B10. Surgical treatment of adrenal tumors

Page created on October 14, 2021. Not updated since.

Introduction

For introduction, types, and pathology of adrenal tumours, see the corresponding pathology 2 topic.

Incidentalomas

Incidentalomas are incidentally discovered asymptomatic tumours of the adrenal gland. In most cases they’re adrenal adenomas. They’re found on 0,3 – 5% of abdominal CT scans and are therefore quite common.

These tumours may grow or become malignant, and they may worsen other endocrine diseases like diabetes, osteoporosis, or hypertension. For these reasons, the patient must be evaluated for the likelihood for it being malignant and whether it’s hormonally active (Cushing syndrome, phaeochromocytoma, aldosteronoma).

Certain CT characteristics increase the risk of the tumour being malignant. Benign findings include small size, smooth border, rapid contrast washout. Malignant findings include irregular shape, inhomogeneous density, and delayed contrast washout.

If phaeochromocytoma is suspected, 24-hour urinary metanephrines should be measured. All patients should undergo dexamethasone suppression test to detect subclinical Cushing syndrome.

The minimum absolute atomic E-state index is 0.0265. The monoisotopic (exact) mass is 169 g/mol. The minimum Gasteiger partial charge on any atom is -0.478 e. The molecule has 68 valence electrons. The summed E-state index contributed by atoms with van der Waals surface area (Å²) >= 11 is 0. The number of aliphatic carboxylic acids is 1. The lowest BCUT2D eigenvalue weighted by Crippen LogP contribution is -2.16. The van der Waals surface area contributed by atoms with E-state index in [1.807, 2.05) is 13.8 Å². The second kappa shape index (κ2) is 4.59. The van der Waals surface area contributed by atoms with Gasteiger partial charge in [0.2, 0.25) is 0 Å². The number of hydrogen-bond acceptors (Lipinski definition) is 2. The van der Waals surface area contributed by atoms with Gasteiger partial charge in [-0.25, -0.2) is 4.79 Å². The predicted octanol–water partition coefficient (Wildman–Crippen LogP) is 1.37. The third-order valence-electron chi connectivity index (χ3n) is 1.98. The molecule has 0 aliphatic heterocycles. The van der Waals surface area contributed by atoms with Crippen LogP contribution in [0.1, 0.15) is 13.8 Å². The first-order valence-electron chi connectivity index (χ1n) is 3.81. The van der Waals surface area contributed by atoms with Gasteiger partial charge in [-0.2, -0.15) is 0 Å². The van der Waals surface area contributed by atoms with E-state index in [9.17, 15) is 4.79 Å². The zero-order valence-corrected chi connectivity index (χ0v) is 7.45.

Surgery is indicated if investigations show phaeochromocytoma, subclinical Cushing syndrome

Preoperative management

Imaging, hormonal screening, and biopsy are important parts of preoperative management.

Surgical treatment of adrenal tumours

Adrenal surgery is mostly performed laparoscopically. Large tumours (> 10 cm, mostly cancers) may be operated in an open fashion instead.

Laparoscopic adrenalectomy is indicated for:

  • Cushing syndrome caused by adrenal tumour
  • Conn syndrome
  • Phaeochromocytoma
  • Angiomyolipoma
  • Incidentaloma
  • Adrenal metastasis

Before surgical treatment of phaeochromocytoma, the patient should receive alpha blocker followed by beta blocker, to prevent hypertensive crisis due to surgical manipulation of the tumour. Surgical removal of phaeochromocytoma involves the “no-touch” technique to minimise the risk of catecholamine-release-induced hypertensive crisis intraoperatively.

Contraindications to laparoscopy:

  • Large tumours (> 10 cm)
  • Cortical carcinoma
  • Malignant phaeochromocytoma

Enucleation refers to removal of the mass while leaving the rest of the gland intact. This is used for bilateral tumours or unilateral tumours with massive hormone production.


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Surgery – Traumatology

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